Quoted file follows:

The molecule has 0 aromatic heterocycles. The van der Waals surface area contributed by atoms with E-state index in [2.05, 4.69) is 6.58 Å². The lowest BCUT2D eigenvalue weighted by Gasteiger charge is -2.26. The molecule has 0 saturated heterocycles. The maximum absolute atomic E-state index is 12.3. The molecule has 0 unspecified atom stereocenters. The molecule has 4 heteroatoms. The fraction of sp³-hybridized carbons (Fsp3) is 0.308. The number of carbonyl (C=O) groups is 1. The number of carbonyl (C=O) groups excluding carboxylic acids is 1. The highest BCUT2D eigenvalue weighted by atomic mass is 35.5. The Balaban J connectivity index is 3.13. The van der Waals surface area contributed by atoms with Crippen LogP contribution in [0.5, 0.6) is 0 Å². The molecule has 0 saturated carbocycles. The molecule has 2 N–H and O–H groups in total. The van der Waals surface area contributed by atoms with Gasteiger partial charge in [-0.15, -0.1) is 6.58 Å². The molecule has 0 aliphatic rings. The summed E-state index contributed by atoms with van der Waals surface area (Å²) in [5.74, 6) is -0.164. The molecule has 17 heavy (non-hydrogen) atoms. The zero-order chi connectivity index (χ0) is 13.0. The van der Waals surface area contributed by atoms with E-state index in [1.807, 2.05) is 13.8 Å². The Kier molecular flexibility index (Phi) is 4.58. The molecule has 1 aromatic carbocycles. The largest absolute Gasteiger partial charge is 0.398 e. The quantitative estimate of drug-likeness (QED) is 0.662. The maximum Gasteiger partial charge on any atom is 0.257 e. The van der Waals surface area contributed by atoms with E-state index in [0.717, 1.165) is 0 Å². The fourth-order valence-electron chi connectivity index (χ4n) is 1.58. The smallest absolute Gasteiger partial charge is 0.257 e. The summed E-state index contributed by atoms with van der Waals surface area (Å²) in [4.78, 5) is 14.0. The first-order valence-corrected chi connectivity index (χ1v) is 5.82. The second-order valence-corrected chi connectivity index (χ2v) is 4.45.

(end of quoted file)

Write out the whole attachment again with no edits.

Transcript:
The molecule has 0 aromatic heterocycles. The van der Waals surface area contributed by atoms with E-state index in [2.05, 4.69) is 6.58 Å². The lowest BCUT2D eigenvalue weighted by Gasteiger charge is -2.26. The molecule has 0 saturated heterocycles. The maximum absolute atomic E-state index is 12.3. The molecule has 0 unspecified atom stereocenters. The molecule has 4 heteroatoms. The fraction of sp³-hybridized carbons (Fsp3) is 0.308. The number of carbonyl (C=O) groups is 1. The number of carbonyl (C=O) groups excluding carboxylic acids is 1. The highest BCUT2D eigenvalue weighted by atomic mass is 35.5. The Balaban J connectivity index is 3.13. The van der Waals surface area contributed by atoms with Crippen LogP contribution in [0.5, 0.6) is 0 Å². The molecule has 0 saturated carbocycles. The molecule has 2 N–H and O–H groups in total. The van der Waals surface area contributed by atoms with Gasteiger partial charge in [-0.15, -0.1) is 6.58 Å². The molecule has 0 aliphatic rings. The summed E-state index contributed by atoms with van der Waals surface area (Å²) in [5.74, 6) is -0.164. The molecule has 17 heavy (non-hydrogen) atoms. The zero-order chi connectivity index (χ0) is 13.0. The van der Waals surface area contributed by atoms with E-state index in [1.807, 2.05) is 13.8 Å². The Kier molecular flexibility index (Phi) is 4.58. The molecule has 1 aromatic carbocycles. The largest absolute Gasteiger partial charge is 0.398 e. The quantitative estimate of drug-likeness (QED) is 0.662. The maximum Gasteiger partial charge on any atom is 0.257 e. The van der Waals surface area contributed by atoms with E-state index in [0.717, 1.165) is 0 Å². The fourth-order valence-electron chi connectivity index (χ4n) is 1.58. The smallest absolute Gasteiger partial charge is 0.257 e. The summed E-state index contributed by atoms with van der Waals surface area (Å²) in [4.78, 5) is 14.0. The first-order valence-corrected chi connectivity index (χ1v) is 5.82. The second-order valence-corrected chi connectivity index (χ2v) is 4.45.